I took the time to look back at my resolutions for 2011, and I actually feel better about this past year than I have in a long time.  Among the things I set out to do was to read the entire New Testament in the first 75 days of the year (done, never missed a day) and to run more consistently, but without a set mileage goal (but with the understanding that 500 was the baseline).  The running is a point of great pride--As of today, with 5 days still to go, I not only have run 729 miles in 165 runs, I am on pace to break my previous all-time log record of 744 miles and 169 runs, set in the year 2000.  This has been the most consistent I have ever been, and has paid off with good racing; I ran an-age-adjusted personal best for 5k this October.  Imagine that!  Run more, longer, and more often, and race better.  Who would have guessed?  I also put on paper (pixels) the audacious goal of trying to win a state championship in track.  We did it, and in dramatic fashion.  As a matter of fact, in just a little over a year we've won back-to-back-to-back titles (cross-country in fall of 2010, track in spring of 2011, cross-country in fall of 2011).  Obviously, a great deal of that has to be credited to the athletes--I'd never even set such a goal without a terrific roster.  And even more credit goes to my friend and co-coach Hugh, who is XC/distance coach.  It's his kids who have done the heavy lifting in terms of scoring.  But my satisfaction level is quite high.  I don't know if I've ever worked harder on a track season, and the payoff was amazing.  As a bonus, one of the results of all this success was a complete renovation of our track facility which I've been wanting for nearly a decade.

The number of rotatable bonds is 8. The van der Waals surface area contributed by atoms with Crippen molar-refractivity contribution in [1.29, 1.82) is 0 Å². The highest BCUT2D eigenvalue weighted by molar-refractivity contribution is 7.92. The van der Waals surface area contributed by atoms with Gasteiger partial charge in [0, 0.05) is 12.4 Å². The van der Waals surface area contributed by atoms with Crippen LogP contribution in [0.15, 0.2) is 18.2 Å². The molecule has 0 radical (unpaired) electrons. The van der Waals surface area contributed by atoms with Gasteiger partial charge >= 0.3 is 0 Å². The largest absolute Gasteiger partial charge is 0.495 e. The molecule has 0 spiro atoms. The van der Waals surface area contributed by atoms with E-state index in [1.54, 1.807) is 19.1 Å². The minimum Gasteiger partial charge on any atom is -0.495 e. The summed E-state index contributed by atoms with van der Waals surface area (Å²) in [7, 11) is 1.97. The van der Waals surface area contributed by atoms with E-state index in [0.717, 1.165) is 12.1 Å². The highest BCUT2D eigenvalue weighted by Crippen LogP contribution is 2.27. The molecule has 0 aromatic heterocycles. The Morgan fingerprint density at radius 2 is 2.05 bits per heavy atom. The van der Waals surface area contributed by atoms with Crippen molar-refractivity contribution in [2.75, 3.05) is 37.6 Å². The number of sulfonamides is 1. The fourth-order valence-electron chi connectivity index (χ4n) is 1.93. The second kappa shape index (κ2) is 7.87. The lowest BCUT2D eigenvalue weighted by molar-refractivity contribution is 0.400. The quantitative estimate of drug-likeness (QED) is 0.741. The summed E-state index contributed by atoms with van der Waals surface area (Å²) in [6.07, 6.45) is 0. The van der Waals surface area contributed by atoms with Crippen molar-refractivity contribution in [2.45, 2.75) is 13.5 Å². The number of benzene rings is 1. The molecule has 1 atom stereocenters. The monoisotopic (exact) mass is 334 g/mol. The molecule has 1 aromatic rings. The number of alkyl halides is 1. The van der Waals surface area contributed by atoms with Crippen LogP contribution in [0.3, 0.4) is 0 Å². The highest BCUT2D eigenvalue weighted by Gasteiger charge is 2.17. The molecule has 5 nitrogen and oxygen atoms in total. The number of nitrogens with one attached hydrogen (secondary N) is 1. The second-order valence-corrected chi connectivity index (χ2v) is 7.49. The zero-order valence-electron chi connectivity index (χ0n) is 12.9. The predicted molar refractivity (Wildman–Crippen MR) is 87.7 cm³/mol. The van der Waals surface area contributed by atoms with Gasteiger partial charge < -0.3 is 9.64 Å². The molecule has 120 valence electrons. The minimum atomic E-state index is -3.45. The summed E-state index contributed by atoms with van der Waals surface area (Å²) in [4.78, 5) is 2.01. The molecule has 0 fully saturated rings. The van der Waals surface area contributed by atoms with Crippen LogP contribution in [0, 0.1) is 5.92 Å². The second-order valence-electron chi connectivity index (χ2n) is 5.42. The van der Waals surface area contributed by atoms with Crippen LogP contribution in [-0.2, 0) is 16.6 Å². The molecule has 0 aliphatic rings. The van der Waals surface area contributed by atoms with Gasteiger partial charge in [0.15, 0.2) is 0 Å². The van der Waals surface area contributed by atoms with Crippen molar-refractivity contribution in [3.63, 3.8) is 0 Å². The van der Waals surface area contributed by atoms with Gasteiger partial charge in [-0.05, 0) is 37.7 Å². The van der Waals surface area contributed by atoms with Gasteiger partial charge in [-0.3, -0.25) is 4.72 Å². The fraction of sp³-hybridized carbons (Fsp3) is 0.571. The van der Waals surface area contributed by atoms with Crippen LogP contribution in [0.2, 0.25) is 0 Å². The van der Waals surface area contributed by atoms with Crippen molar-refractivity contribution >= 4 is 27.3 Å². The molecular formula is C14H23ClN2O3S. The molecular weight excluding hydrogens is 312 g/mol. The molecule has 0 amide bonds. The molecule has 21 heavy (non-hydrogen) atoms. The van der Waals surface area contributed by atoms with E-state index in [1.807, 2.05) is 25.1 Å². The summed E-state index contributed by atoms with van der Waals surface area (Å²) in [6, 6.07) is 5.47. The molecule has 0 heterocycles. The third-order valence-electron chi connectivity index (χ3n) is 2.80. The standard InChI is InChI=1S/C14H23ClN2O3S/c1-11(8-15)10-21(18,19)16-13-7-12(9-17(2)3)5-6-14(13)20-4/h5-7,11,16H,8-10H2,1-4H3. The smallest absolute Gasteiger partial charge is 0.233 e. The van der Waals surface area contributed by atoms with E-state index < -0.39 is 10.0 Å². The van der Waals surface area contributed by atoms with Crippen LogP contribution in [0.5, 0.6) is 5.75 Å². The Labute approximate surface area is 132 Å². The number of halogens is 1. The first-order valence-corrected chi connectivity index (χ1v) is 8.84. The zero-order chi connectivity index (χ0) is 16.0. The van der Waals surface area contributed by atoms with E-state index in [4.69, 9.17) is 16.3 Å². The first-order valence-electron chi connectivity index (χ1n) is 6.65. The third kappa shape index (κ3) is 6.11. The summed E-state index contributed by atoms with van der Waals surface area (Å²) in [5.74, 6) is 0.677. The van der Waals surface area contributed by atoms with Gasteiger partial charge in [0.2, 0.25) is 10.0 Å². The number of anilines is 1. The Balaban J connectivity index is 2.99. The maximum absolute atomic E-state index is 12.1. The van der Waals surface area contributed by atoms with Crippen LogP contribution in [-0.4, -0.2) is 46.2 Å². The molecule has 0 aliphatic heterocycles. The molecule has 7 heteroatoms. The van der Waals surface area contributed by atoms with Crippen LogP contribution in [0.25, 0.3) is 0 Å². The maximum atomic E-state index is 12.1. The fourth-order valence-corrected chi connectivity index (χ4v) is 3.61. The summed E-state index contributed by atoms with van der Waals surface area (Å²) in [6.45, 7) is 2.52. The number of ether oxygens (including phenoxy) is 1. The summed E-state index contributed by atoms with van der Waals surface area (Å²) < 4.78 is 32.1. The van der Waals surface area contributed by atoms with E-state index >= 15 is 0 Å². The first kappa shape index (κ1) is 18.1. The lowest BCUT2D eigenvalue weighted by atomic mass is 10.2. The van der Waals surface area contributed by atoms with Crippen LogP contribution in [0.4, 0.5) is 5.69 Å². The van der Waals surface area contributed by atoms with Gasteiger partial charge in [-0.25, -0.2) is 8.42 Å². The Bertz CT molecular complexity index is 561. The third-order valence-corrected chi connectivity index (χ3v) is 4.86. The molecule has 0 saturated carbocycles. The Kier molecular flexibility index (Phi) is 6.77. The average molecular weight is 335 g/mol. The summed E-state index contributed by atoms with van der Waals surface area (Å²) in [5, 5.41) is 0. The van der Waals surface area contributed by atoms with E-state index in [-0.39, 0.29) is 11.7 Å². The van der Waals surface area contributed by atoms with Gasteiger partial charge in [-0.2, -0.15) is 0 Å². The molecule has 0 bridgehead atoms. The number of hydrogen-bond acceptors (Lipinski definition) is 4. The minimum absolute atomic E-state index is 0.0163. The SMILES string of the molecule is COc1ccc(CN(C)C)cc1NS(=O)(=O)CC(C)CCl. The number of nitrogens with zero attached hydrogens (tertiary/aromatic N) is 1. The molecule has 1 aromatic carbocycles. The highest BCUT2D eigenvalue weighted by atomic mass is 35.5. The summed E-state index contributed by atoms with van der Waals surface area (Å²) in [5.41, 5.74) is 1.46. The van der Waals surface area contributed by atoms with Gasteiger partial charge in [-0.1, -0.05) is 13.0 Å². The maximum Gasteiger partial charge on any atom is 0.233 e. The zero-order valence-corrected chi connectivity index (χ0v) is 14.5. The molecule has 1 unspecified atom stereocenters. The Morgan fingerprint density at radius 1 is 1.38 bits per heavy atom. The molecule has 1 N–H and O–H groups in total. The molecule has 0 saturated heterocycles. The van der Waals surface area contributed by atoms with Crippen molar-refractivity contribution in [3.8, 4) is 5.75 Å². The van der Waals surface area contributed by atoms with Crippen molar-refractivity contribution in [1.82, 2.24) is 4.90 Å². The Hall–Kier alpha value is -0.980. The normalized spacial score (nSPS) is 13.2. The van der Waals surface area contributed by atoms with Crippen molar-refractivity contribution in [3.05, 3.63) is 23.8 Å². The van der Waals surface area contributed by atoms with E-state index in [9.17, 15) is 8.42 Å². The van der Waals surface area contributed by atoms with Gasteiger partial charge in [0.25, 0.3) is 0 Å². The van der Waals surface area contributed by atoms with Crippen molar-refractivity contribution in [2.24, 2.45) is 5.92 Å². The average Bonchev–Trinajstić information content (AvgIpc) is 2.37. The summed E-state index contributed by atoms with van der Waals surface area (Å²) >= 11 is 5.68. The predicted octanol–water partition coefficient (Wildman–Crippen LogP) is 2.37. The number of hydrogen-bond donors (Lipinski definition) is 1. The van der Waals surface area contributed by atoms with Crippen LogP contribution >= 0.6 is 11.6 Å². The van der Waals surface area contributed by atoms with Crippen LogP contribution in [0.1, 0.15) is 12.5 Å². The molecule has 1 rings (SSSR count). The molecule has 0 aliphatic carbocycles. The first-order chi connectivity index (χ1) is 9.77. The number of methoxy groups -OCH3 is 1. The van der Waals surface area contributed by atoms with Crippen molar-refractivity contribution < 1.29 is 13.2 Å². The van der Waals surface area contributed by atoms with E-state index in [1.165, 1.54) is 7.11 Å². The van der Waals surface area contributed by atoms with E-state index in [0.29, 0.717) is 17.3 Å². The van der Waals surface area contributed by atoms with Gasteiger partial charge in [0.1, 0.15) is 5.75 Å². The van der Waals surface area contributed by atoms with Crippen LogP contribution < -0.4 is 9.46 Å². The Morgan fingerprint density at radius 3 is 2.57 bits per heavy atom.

However, not everything was smooth sailing.  I intended to blog more (and didn't).  I intended to spend less time online and more reading "real" books.  That was a non-starter.  I wanted to be more thoughtful about my use of time while I was home, but instead spent too much time online or holding down a sofa.  All of those were related--the things I did best were functions of discipline and consistency.  The things I did worst were those in which I showed the least discipline and most auto-pilot.  I'll also add that after my initial 75-day Bible reading success, I had spotty results in my daily devotions, and my prayer life has been just a mess.  I've been getting up at 5:30 daily with the intention of having my quiet time, but have managed to spend up to an hour and a half reading "news," most of which is the same opinions rehashed over and over.